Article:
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November 2006

November 6, 2006

Source-Napa 2003 Heritage Sites

Source-Napa winemakers Bill Davies and Tom Gamble met the first day of nursery school in 1965. Both came from Napa Valley farming families and have been involved with wine their entire lives. This history is the essence of their natural winemaking philosophy that seeks to create a product that is true to the vineyard, or to the source, if you will. Davies and Gamble emphasize micro-lot fermentation, gentle handling and thoughtful blending, while favoring low yields, native yeast and minimal filtration to honor the character of the land. Full of life and dark red fruit flavors, this Merlot-based (74 percent) Meritage won’t disappoint. It’s dark in the glass and releases robust flavors of blackcurrant and raspberry. We found sage and eucalyptus in the long finish. A solid acid-tannic balance allows you to match it with flavorful dishes, and we enjoyed sipping it despite its youth. Pair it with steaks or other red meats. This is a serious wine that won’t break the bank.

Rating: 15/20

Other Meritages we've tasted
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November 13, 2006

Stonestreet Upper Barn 2004 Chardonnay

Should you be lucky enough to tour the many acres of vineyard land under the ownership and management of Kendall-Jackson, you’d need quite a bit of time. With ongoing projects and developments in various corners of the world, there are quite a lot of wine brands to choose from. Stonestreet is a premium brand named in honor of Jess Jackson’s late father (Jess Stonestreet Jackson) with an estate located in Sonoma’s Alexander Valley. Here winemaker Graham Weerts picks fruit from specific minute parcels and produces a limited quantity of some really good stuff. Located in a southwestern sloping plot in Alexander Valley is the Upper Barn—the old building that lends its name to our wine of the week. Produced exclusively from the heirloom Wente clone, this Chardonnay benefits from terroir matching and optimum sun exposure growing conditions. Although fermented 100 percent in French oak barrels, the wine is not overly buttery. Less than 300 cases were produced, but the estate also bottles other vineyard designate offerings such as Stonestreet’s Red Point and Broken Road Chardonnay. Upper Barn has a noble gold color that’s a bit dark for a young wine and has very floral aromas with honeysuckle and a transition from vanilla to summer fruits. There is a lingering finish with some citrus and pineapple tones. It is a true-to-type wine that is best enjoyed with food.

Rating: 14.5/20
Price: $40

Other Chardonnays we've tasted
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November 20, 2006

PlumpJack 2004 Merlot

It’s Thanksgiving week and that means it’s time to talk turkey. As you’ll see on our food and wine pairing guide, Merlot is a varietal that goes particularly well with the holiday bird of choice and PlumpJack is no exception. Sometimes controversial San Francisco Mayor Gavin Newsom owns this Napa Valley winery and the restaurant chain (San Francisco, Lake Tahoe) that shares the PlumpJack name, along with the Balboa Café and Jack Falstaff restaurants. The Merlot grapes used in this 2004 vintage are sourced from the Rutherford and Oak Knoll appellations, and blended with a touch of Cabernet Sauvignon (10 percent) from St. Helena. The wine has a solid fruit forward character: bing cherry, raspberry and currants come to mind. In the mouth you’ll experience flavors of plum and vanilla. Bring a bottle to the table and your friends will love you for it. At $50 a pop, they’d better. Now that you have the right wine, you just need to wait for that perfectly cooked bird to come out of the oven.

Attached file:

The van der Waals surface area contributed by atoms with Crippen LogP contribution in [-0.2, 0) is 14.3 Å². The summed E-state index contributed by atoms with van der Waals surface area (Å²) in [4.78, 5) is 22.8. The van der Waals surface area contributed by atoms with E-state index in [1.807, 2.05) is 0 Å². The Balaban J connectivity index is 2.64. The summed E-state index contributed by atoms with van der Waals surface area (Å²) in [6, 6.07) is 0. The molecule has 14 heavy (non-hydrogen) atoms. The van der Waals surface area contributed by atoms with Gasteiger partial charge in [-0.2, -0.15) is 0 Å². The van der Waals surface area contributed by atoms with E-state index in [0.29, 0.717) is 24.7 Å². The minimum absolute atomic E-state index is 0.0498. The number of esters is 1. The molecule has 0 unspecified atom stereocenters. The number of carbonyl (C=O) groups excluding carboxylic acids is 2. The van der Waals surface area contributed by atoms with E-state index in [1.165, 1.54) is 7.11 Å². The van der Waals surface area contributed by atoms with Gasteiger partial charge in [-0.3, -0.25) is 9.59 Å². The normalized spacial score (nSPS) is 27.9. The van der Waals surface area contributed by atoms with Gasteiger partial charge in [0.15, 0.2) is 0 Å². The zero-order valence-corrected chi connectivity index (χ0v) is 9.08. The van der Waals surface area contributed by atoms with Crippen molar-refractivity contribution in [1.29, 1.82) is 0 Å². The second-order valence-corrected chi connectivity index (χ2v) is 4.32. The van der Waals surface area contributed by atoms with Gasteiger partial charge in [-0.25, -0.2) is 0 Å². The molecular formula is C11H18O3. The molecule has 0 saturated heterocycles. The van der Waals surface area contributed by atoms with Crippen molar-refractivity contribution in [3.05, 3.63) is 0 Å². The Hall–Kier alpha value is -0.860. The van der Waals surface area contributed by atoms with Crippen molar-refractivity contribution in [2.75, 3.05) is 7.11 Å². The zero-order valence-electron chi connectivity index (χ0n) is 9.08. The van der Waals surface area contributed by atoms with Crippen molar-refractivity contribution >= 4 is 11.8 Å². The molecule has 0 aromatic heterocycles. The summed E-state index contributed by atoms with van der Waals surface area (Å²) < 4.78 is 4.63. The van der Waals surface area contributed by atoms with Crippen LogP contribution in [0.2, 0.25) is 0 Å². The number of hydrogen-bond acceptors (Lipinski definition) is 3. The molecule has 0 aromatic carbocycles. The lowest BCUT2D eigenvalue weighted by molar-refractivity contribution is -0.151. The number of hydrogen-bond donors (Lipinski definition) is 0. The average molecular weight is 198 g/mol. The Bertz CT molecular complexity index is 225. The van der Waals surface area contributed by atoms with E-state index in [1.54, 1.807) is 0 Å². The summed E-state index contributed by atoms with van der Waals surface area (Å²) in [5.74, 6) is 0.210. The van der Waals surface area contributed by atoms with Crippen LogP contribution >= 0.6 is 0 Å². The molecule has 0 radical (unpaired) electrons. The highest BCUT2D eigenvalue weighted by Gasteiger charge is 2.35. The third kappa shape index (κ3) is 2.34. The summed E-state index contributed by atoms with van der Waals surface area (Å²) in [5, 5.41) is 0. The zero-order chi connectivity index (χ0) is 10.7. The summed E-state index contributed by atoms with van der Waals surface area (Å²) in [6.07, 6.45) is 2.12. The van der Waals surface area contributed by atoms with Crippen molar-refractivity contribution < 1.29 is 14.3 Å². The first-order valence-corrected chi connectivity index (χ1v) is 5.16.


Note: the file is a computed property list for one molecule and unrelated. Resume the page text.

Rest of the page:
For more Thanksgiving Day wines, click here.

Rating: 14.5/20
Price: $50

Other Merlots we've tasted
Check out our guide to California
For more information, visit

November 27, 2006

Hugel 2004 Gewürztraminer

Here comes that wine with the funny name again. The famous house of Hugel, with 100-year-old wine casks parked in their 17th century buildings in Riquewihr, brings to market their 2004 Gewürztraminer . All this sounds very German, but we assure you it’s 100-percent French. You can thank that geographic ping-pong ball Alsace, which has bounced back and forth between Germany and France for centuries. Eighty percent of Hugel’s wines are exported to more than 100 countries, creating a brand that is world-renowned. From the family’s very own 62-acre vineyard come the delicate Gewürzt grapes carefully harvested by hand and brought to the press in small tubs. The gravity-flowed juice is left to ferment in large barrels, experiences one racking only and is lightly filtered before bottling. What you get is a very natural product that’s well-balanced with good fruit acidity to pair with your favorite Asian fusion preparation. This is a dry wine with a light gold color, tropical fruit notes and is delicate on the palate with some licorice hints in the finish. As a great value wine, we’re delighted to present you this Gewürztraminer in preparation for the holiday season’s parties.

Rating: 15/20
Price: $20

Other Gewürztraminers we've tasted
Check out our guide to Alsace
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